Absolutely. Part of my parenting theory is to not let the child cry it out if they’re in the crib. There was a family that I had in the past that wanted me to let their child cry it out. So there was one time where I let them know that I let the child cry it out for maybe a minute and then I wanted to make sure that nothing was wrong. I was just honest with them about how I didn’t particularly follow it because it just really hurts me to hear babies crying for that long. They were fine with it, and didn’t become an issue where I was hindering his sleep process in any way in my mind or the parent’s mind. As it turns out the family was not a “cry it out family,” but they were hoping I was! To get through those types of situations you need to have completely open communication and also I had to tell them what I have learned and studied and had them tell me what they thought about it. I even shared books with them that really helped me and they shared books with me.

Each kid needs something different. You have to learn about the kid or student: learn what motivates them, what their interests are, and go from there.

What is something the kids in your care have taught you?

That they’re always way smarter than we think, and they’re all very different. The same thing is not going to work for every kid, or even for the same two kids such as a set of twins. Each kid needs something different. You have to learn about the kid or student: learn what motivates them, what their interests are, and go from there. They’ve taught me that each kid is going to be a new learning experience. As soon as I think I’ve got the hang of it – nope – you encounter a new situation.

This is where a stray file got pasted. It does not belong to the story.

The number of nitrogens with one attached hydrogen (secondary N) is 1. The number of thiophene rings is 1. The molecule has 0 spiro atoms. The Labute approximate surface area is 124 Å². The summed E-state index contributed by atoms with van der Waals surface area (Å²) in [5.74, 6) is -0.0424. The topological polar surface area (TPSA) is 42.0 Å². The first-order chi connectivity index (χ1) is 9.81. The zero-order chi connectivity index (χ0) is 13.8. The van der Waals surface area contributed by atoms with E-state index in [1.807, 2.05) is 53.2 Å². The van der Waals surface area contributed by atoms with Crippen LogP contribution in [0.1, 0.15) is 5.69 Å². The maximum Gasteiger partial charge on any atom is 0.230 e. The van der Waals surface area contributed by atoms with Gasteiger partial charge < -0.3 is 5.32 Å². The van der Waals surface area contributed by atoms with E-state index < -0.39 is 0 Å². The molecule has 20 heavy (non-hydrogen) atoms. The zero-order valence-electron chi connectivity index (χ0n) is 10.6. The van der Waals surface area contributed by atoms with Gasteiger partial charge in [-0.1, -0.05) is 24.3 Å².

How do you feel when being introduced as the nanny?

It’s interesting – there’s a family that I worked for who never introduced me as the nanny. They always introduced me as “the friend” and I was never sure why they did that: Were they ashamed? Were they worried about what I thought? So I asked the mom because you know, we are friends, but it felt like they were hiding the fact that they had a nanny and she was like… “I don’t know why I do that!” She couldn’t put it into words. Other families have introduced me as their babysitter which I think is weird because I felt like I was more like their nanny. I felt like the term babysitter was more for younger sitters and a nanny is more like “this is the job I chose” not the job I’m doing to make extra money.

What is the most challenging part of being a nanny?

Knowing where my authority should be at times, especially with grade-school aged children. The children I care for are not my children, but I am the one in charge. I don’t want them to feel like their time with me is me bossing them around, especially if they are in school all day, but at the same time my job is to make sure they stay safe and get whatever their parent’s wanted done accomplished. I have struggled with how I can exert my authority while still allowing the children to see me in a positive light. It’s a challenge.

Do you consider yourself to be a professional, why or why not?

I do, and I feel like I have the right to say that because of my educational background. That’s not to say that a nanny without any graduate experience is not a professional – that person is just as professional as me if you are dedicating your time to learning more and doing your own professional development.